I can now reveal a very exciting development:
Guildford and Cambridge, UK, May 29, 2009 - IDBS, a leading provider of innovative data management solutions for research science, announces the formation of a strategic relationship with the Department of Chemistry at the University of Cambridge. The Department has selected IDBS' E-WorkBook as its Chemistry Electronic Laboratory Notebook and the two organizations have begun a collaborative R&D initiative which will provide both organizations with significant cheminformatics assets and opportunities.
The Department of Chemistry at the University of Cambridge will deploy IDBS' E-WorkBook and IDBS' suite of chemistry technologies across its broad spectrum of research areas and will use the system as a platform for many of its ongoing national, and international collaborative programmes. IDBS and the Department of Chemistry will also set up a joint research and development effort which will play a significant role in bringing many of the most promising new cheminformatics technologies to the market through IDBS products.
The Department of Chemistry at the University of Cambridge is an internationally renowned centre of excellence in chemistry and chemical computing. It is a leader in semantic chemistry technologies and in the use and development of Chemical Mark-Up Language (CML), which represents the emerging global lexicon of chemical computing. The use and ongoing development of IDBS' chemical technology platform through this R&D collaboration will encompass many of these important new areas, including new approaches to structure authoring, drawing and representation, annotation, context-rich chemical ontologies, polymer support and the application of the electronic workbook environment as a tool to enhance research excellence.
Neil Kipling, founder and CEO of IDBS said: "This comprehensive, long-term relationship with the University of Cambridge Department of Chemistry proves the existing strength of the E-WorkBook platform for chemistry and offers unparalleled potential for development of our chemistry technologies for the future. We are delighted to be chosen as the data management platform for the Department and to be working so closely with world leaders in cheminformatics."
Professor Steven Ley, CBE, FRS, said of the relationship: "The professional management of chemical information is now essential in a modern laboratory. This partnership will provide the environment whereby experimental data is captured and retained in such a way that it can be searched electronically by its chemical context. It provides the opportunity to apply advanced chemical informatics methods, many of which have been developed in this laboratory, to extract chemical information. IDBS were chosen as a partner not only for the power and functionality of their software and flexibility to integrate with utilities developed at Cambridge, but also their willingness to cooperate in the development of novel solutions to underpin chemistry research programmes."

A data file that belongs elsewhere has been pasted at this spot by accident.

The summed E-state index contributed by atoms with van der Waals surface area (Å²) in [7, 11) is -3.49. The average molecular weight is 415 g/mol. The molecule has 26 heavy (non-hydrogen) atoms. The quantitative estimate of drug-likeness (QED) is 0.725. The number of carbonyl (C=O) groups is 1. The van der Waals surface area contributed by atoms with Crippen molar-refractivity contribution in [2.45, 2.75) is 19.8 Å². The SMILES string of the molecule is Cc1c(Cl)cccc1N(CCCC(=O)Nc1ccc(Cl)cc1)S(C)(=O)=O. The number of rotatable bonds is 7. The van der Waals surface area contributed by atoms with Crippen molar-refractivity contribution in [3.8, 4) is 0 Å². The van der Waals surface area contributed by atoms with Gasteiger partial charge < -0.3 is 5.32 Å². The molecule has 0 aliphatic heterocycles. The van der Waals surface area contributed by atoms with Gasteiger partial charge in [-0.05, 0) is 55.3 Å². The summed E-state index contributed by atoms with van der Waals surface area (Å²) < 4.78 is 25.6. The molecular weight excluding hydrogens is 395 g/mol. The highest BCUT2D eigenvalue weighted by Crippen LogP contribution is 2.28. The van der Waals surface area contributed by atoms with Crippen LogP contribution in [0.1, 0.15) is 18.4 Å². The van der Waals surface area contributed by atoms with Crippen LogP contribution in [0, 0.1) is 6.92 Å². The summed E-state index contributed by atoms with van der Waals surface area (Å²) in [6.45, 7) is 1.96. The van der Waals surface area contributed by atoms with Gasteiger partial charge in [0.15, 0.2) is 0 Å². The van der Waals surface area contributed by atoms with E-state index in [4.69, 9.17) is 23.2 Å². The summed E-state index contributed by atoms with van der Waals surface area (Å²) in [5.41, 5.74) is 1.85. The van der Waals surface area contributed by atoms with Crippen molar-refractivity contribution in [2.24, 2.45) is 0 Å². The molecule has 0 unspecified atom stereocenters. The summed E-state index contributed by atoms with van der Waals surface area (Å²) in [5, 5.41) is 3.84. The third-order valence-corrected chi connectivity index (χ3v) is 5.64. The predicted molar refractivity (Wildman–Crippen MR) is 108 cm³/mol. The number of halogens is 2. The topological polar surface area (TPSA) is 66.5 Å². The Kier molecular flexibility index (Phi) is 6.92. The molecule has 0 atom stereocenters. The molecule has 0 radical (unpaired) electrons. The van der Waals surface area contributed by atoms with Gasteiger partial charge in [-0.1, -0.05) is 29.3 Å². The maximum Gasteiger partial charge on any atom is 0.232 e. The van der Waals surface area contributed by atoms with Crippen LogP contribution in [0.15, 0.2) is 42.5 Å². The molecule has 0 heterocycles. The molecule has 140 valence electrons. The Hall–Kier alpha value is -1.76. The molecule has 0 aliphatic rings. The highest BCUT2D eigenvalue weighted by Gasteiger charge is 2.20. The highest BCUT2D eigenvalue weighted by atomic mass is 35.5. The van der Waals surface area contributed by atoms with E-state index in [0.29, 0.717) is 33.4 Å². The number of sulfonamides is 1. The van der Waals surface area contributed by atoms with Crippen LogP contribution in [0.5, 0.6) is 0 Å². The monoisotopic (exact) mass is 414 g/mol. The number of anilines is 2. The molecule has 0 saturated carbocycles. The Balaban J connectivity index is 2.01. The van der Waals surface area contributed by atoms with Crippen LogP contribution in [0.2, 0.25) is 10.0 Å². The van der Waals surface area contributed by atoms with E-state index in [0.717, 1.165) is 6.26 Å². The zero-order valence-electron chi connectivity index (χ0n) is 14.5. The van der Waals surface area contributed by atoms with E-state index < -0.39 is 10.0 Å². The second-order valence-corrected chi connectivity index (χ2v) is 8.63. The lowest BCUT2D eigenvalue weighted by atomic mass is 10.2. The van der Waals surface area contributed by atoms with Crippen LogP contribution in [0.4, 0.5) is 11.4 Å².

There is a great deal I would like to say but this is a really important development for our group, the Unilever Centre and the Department of Chemistry. We've all realised that chemical information has to be put on a sound basis and to do that – including sustainability and engineering – requires the sort of commitment and expertise found in the commercial sector. So the Department spent time and effort to find the appropriate solution for their needs. The tie-up with IDBS has benefits for both parties. Our role, in academia, should be to try out radically new ideas, but we also need day-to-day management of the data and process.
I'll be writing more about this later – but for now I am looking forward to our visit tomorrow to Guildford to meet our new collaborators and explore what we shall take forward.
In our CLARION proposal (JISC funded) we specifically designed an interface with a – then metasyntactic – electronic laboratory notebook provider. We can now develop the project so that we can show the full power of taking chemical and other information from the bench to a repository which – in appropriate time – will make much more science publicly available.